Upgrading Next.js for instant performance improvements – Vercel

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Upgrading Next.js for instant performance improvements – Vercel


Since the release of Next.js, we’ve worked to introduce new features and tools that drastically improve application performance, as well as overall developer experience.

Let’s take a look at what a difference upgrading to the latest version of Next.js can make.

In 2019, our team at Vercel created a serverless demo app called VRS (Virtual Reality Store) using Next.js 8, Three.js, Express, MongoDB, Mongoose, Passport.js, and Stripe Elements. Users could sign up, browse multiple 3D models, and purchase them.

Although this demo is still fully functional three years later, it lacked some of the performance improvements that were added over the years.

By upgrading the demo app to Next.js 12, we were able to vastly improve our Core Web Vitals and go from an average performance score of 32 to 99.

Let’s explore the changes we made to improve performance and streamline the developer experience using new Next.js features.

The old implementation relied on a separate backend folder that contained a custom Express server, which exposed an /api/checkout endpoint to handle payments, /api/get-products to fetch data used to render all models, and the /api/get-product/:id endpoint to fetch the data for a specific model.

When a user navigated from the landing page to the /store page, getInitialProps would make a request to the /api/get-products endpoint to retrieve data for the shown models.

The store page was only visible to the user once the request had been resolved. This could take a while, depending on the quality of their internet connection.

Next.js 9 introduced getStaticProps, which allows developers to fetch data at build time. Unlike getInitialProps, this function always runs server-side! The code written inside this function won’t be included in the JavaScript bundle sent to the client, so it’s safe to write server-side code directly in getStaticProps.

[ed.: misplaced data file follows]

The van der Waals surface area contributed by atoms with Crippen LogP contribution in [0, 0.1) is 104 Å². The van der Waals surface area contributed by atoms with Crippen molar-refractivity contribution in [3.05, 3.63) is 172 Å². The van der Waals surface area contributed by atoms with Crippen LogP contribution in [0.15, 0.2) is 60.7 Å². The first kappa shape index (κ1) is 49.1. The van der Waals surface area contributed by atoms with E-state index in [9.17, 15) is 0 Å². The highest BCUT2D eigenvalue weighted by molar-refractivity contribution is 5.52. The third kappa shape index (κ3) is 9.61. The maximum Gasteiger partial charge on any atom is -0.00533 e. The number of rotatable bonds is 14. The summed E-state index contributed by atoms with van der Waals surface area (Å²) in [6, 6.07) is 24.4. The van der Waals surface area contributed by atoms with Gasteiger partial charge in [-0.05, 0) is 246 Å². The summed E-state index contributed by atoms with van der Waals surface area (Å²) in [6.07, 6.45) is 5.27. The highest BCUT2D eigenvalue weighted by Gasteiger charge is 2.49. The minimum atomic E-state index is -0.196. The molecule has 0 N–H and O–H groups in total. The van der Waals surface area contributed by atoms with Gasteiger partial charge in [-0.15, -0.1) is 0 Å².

Instead of relying on external API endpoints to fetch the data needed to render the models on the /store page, this data is available to us instantly when navigating to the page.

Static Site Generation using getStaticProps is especially powerful when it’s used in combination with the <Link /> component. This component prefetches pages as soon as their link appears in the viewport. When the user actually clicks on the link, no additional requests have to be made in order to render the page: Next.js will use the data that’s already been prefetched!

Although the user hadn’t clicked the “Store” link yet, the store.js and store.json files that are necessary to render the store page had already been prefetched. Using getStaticProps with the <Link /> component drastically improves the responsiveness of the application.

You might notice that the time it takes to fetch the thumbnails has also been reduced tremendously. We were able to do this by replacing the native <img /> tag in favor of the <Image /> component.

The <Image /> component was introduced in Next.js 10 and further improved in later versions, allowing developers to efficiently serve images using modern image formats without layout shift.

The performance improvement is instantly noticeable when we compare the loading time of the /store page, which renders an image for each model thumbnail.

Loading the /store page using Next.js 8 without next/image
Loading the /store page using Next.js 8 without next/image
Loading the /store page using Next.js 8 without next/image
Loading the /store page using Next.js 8 without next/image
Loading the /store page using Next.js 12 with next/image
Loading the /store page using Next.js 12 with next/image
Loading the /store page using Next.js 12 with next/image